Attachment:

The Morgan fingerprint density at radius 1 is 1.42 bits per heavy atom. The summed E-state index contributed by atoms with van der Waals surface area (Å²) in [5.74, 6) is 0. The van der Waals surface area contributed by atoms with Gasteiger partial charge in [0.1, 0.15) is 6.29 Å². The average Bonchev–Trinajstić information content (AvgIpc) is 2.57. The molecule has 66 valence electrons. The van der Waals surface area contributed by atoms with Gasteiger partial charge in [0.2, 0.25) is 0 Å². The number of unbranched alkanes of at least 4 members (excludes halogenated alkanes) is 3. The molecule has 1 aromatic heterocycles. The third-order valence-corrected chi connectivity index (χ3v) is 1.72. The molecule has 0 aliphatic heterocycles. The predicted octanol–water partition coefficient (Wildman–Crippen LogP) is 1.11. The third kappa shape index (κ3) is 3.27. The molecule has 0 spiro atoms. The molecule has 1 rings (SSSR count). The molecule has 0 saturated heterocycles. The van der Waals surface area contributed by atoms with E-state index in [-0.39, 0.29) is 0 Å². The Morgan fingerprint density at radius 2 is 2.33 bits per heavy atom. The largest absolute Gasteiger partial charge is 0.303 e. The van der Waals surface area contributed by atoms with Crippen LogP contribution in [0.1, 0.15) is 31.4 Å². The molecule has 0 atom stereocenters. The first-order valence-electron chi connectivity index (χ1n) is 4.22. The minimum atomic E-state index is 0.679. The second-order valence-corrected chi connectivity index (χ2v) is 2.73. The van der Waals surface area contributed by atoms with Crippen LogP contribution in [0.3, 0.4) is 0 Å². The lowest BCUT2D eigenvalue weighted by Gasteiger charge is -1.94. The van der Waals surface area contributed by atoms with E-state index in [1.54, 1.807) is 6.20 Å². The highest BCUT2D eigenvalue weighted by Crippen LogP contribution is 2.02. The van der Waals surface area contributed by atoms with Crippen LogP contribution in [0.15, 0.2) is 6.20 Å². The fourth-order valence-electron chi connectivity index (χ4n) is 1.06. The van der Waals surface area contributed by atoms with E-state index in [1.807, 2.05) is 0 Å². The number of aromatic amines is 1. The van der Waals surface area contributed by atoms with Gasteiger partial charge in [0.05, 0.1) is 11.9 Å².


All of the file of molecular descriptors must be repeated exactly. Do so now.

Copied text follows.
The Morgan fingerprint density at radius 1 is 1.42 bits per heavy atom. The summed E-state index contributed by atoms with van der Waals surface area (Å²) in [5.74, 6) is 0. The van der Waals surface area contributed by atoms with Gasteiger partial charge in [0.1, 0.15) is 6.29 Å². The average Bonchev–Trinajstić information content (AvgIpc) is 2.57. The molecule has 66 valence electrons. The van der Waals surface area contributed by atoms with Gasteiger partial charge in [0.2, 0.25) is 0 Å². The number of unbranched alkanes of at least 4 members (excludes halogenated alkanes) is 3. The molecule has 1 aromatic heterocycles. The third-order valence-corrected chi connectivity index (χ3v) is 1.72. The molecule has 0 aliphatic heterocycles. The predicted octanol–water partition coefficient (Wildman–Crippen LogP) is 1.11. The third kappa shape index (κ3) is 3.27. The molecule has 0 spiro atoms. The molecule has 1 rings (SSSR count). The molecule has 0 saturated heterocycles. The van der Waals surface area contributed by atoms with E-state index in [-0.39, 0.29) is 0 Å². The Morgan fingerprint density at radius 2 is 2.33 bits per heavy atom. The largest absolute Gasteiger partial charge is 0.303 e. The van der Waals surface area contributed by atoms with Crippen LogP contribution in [0.1, 0.15) is 31.4 Å². The molecule has 0 atom stereocenters. The first-order valence-electron chi connectivity index (χ1n) is 4.22. The minimum atomic E-state index is 0.679. The second-order valence-corrected chi connectivity index (χ2v) is 2.73. The van der Waals surface area contributed by atoms with Crippen LogP contribution in [0.3, 0.4) is 0 Å². The lowest BCUT2D eigenvalue weighted by Gasteiger charge is -1.94. The van der Waals surface area contributed by atoms with E-state index in [1.54, 1.807) is 6.20 Å². The highest BCUT2D eigenvalue weighted by Crippen LogP contribution is 2.02. The van der Waals surface area contributed by atoms with Crippen LogP contribution in [0.15, 0.2) is 6.20 Å². The fourth-order valence-electron chi connectivity index (χ4n) is 1.06. The van der Waals surface area contributed by atoms with E-state index in [1.807, 2.05) is 0 Å². The number of aromatic amines is 1. The van der Waals surface area contributed by atoms with Gasteiger partial charge in [0.05, 0.1) is 11.9 Å².